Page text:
Only state-licensed physicians registered with the Department of Public Safety can recommend medical marijuana and issue written certifications to qualifying cannabis patients in Hawaii. Qualifying marijuana patients can visit their healthcare providers in person or via telemedicine for consultations.
Yes. Per Section 329-123 of the Hawaii Medical Use of Cannabis Act, patients with qualifying medical conditions must visit licensed physicians to obtain written certifications for medical cannabis. This rule also applies to qualifying patients who are minors.
Under Hawaii’s medical marijuana laws, only state-licensed Medical Doctors (MDs), Doctors of Osteopathy (DOs), and Advanced Practice Registered Nurses (APRNs) may recommend medical cannabis. They must hold valid licenses and be registered with the Department of Public Safety to recommend controlled substances.
Yes. Hawaii Medical Cannabis Registry Program provides a list of certified medical practitioners who can issue written certifications to qualifying patients in the state. The Hawaii medical marijuana doctors’ list contains the names, credentials, addresses, and contact information of certified medical marijuana providers in the state.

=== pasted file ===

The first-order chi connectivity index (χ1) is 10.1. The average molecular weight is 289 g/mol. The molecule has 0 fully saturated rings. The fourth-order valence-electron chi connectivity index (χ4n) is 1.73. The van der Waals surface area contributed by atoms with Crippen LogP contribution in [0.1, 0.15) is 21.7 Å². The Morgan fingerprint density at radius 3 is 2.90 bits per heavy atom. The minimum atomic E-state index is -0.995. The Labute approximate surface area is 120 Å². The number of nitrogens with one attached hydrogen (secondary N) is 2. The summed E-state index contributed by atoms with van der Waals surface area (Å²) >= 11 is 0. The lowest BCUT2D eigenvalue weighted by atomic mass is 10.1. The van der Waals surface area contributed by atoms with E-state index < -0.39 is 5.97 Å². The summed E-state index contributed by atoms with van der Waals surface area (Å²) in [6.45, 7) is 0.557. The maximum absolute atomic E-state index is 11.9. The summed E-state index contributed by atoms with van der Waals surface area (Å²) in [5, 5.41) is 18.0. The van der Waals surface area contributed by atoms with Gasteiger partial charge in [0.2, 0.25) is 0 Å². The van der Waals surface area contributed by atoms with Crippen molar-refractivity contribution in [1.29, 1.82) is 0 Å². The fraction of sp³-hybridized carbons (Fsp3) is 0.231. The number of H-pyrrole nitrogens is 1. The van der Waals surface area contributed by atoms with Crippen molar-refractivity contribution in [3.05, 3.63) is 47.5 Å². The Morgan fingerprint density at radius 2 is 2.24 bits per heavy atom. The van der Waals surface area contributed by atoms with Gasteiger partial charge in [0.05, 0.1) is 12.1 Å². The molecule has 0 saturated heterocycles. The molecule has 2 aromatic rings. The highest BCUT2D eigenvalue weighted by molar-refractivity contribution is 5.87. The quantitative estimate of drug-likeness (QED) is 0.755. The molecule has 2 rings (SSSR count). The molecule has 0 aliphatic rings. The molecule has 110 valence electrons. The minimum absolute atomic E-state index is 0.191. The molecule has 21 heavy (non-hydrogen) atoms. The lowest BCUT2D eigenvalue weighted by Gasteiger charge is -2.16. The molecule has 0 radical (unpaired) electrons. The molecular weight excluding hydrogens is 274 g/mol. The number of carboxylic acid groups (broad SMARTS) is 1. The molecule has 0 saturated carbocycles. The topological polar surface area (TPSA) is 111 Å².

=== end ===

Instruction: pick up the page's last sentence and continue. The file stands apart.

Qualifying patients can begin their search for Hawaii medical marijuana doctors using the Medical Provider Contact list. The list provides licensed physicians' addresses and phone numbers in different parts of the state.
Yes, medical cannabis patients in Hawaii can schedule appointments with their physicians online. Telehealth is convenient and reduces patients' exposure to illnesses. The Hawaii Medical Use of Cannabis Act, Section 329-126b, permits licensed physicians to issue certifications through marijuana telemedicine after initial in-person consultations.
The maximum amount of medical cannabis that Hawaii marijuana doctors may recommend for patients is 4 ounces.